- The Washington Times - Wednesday, December 21, 2005

ALABAMA

Marine killed sleeping in barracks

CULLMAN — Military officials confirmed yesterday that a Marine from this northern Alabama town was killed by a “nonhostile” gunshot that his family said was fired to his head while he was sleeping in his quarters in Fallujah, Iraq.

The Defense Department, in a brief statement, said the death Friday of Cpl. Adam R. Fales, 21, remains under investigation.

His mother, Glenda Fales, said Cpl. Fales’ body has been in Delaware since Sunday, and the Marines have not confirmed when they will release it for burial. She is faced with a Christmas funeral, and her birthday is Monday.

Cpl. Fales was nearing the end of his four-year tour of duty in the Marine Corps and was set to come home in February.

COLORADO

Convicted killer resentenced to life

DENVER — A man convicted in the slaying of a cocktail waitress was resentenced to life in prison Monday, nearly nine months after his death sentence was overturned because a juror consulted the Bible during deliberations.

In March, the Colorado Supreme Court upheld a lower-court ruling that a jury went beyond the evidence at Robert Harlan’s trial in the 1994 death of Rhonda Maloney, 25.

At the resentencing hearing, Adams County Judge Scott Crabtree said the life sentence was mandated by the judicial system.

Harlan was convicted of kidnapping, raping and murdering Miss Maloney. He also was convicted of shooting and paralyzing a motorist who tried to help her escape.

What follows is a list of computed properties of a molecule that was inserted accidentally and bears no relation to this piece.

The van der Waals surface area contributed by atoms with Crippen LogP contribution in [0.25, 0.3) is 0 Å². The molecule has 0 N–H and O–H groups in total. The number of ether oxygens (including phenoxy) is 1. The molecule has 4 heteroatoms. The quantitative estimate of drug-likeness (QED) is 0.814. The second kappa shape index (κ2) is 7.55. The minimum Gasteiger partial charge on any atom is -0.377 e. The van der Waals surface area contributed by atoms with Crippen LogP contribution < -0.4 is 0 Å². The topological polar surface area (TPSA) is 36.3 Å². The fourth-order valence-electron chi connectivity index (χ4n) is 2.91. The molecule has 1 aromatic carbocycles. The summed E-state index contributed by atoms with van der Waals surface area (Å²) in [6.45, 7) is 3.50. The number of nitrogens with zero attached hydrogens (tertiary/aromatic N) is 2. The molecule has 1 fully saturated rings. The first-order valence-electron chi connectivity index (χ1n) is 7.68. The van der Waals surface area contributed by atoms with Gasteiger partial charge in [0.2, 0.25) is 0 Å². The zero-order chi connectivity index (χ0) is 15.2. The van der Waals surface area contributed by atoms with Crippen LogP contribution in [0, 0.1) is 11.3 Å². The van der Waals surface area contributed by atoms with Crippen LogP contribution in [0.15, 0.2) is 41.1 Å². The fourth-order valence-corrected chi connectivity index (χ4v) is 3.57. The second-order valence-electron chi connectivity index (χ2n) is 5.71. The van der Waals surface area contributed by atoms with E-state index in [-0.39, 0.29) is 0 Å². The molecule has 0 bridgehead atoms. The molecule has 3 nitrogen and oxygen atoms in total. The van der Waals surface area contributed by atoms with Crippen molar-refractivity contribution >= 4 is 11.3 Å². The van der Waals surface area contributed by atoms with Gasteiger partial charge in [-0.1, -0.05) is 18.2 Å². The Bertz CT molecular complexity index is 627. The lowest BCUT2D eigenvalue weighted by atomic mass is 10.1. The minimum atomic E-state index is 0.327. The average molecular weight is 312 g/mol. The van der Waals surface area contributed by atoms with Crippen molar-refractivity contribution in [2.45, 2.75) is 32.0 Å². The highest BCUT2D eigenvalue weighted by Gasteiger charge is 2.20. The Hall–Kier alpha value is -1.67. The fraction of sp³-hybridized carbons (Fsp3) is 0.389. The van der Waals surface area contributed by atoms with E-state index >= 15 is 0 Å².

FLORIDA

Hurricane spread of canker feared

LAKELAND — This year’s hurricanes might have spread the dreaded citrus canker to as many as a quarter of Florida’s commercial citrus groves, federal agriculture officials said.

Hurricanes Wilma and Katrina, the two hurricanes that hit the state’s citrus-growing regions this year, might have spread the disease, which causes fruit and leaves to drop prematurely, to as much as 183,000 acres, officials from the U.S. Department of Agriculture and University of Florida scientists told growers at a meeting Monday.

ILLINOIS

Third of teens fail treadmill test

CHICAGO — About a third of U.S. teens would flunk a treadmill fitness test, a study shows, meaning that more than 7 million youngsters face higher risks for heart disease later in life.

Although that finding is not surprising, given research showing that about 16 percent of U.S. schoolchildren are seriously overweight, it is “very concerning,” said Dr. David Ludwig, director of the obesity program at Children’s Hospital Boston who was not involved in the study.

The analysis of nationally representative data from government health surveys by Northwestern University researchers found that 34 percent of girls and boys ages 12 to 19 showed a poor level of cardiovascular fitness on an eight-minute treadmill test.

The study appears in today’s Journal of the American Medical Association.

MASSACHUSETTS

Plane lands safely after sparks seen

BOSTON — A jetliner with a landing-gear problem touched down safely at Logan International Airport late yesterday after circling the airport for about two hours.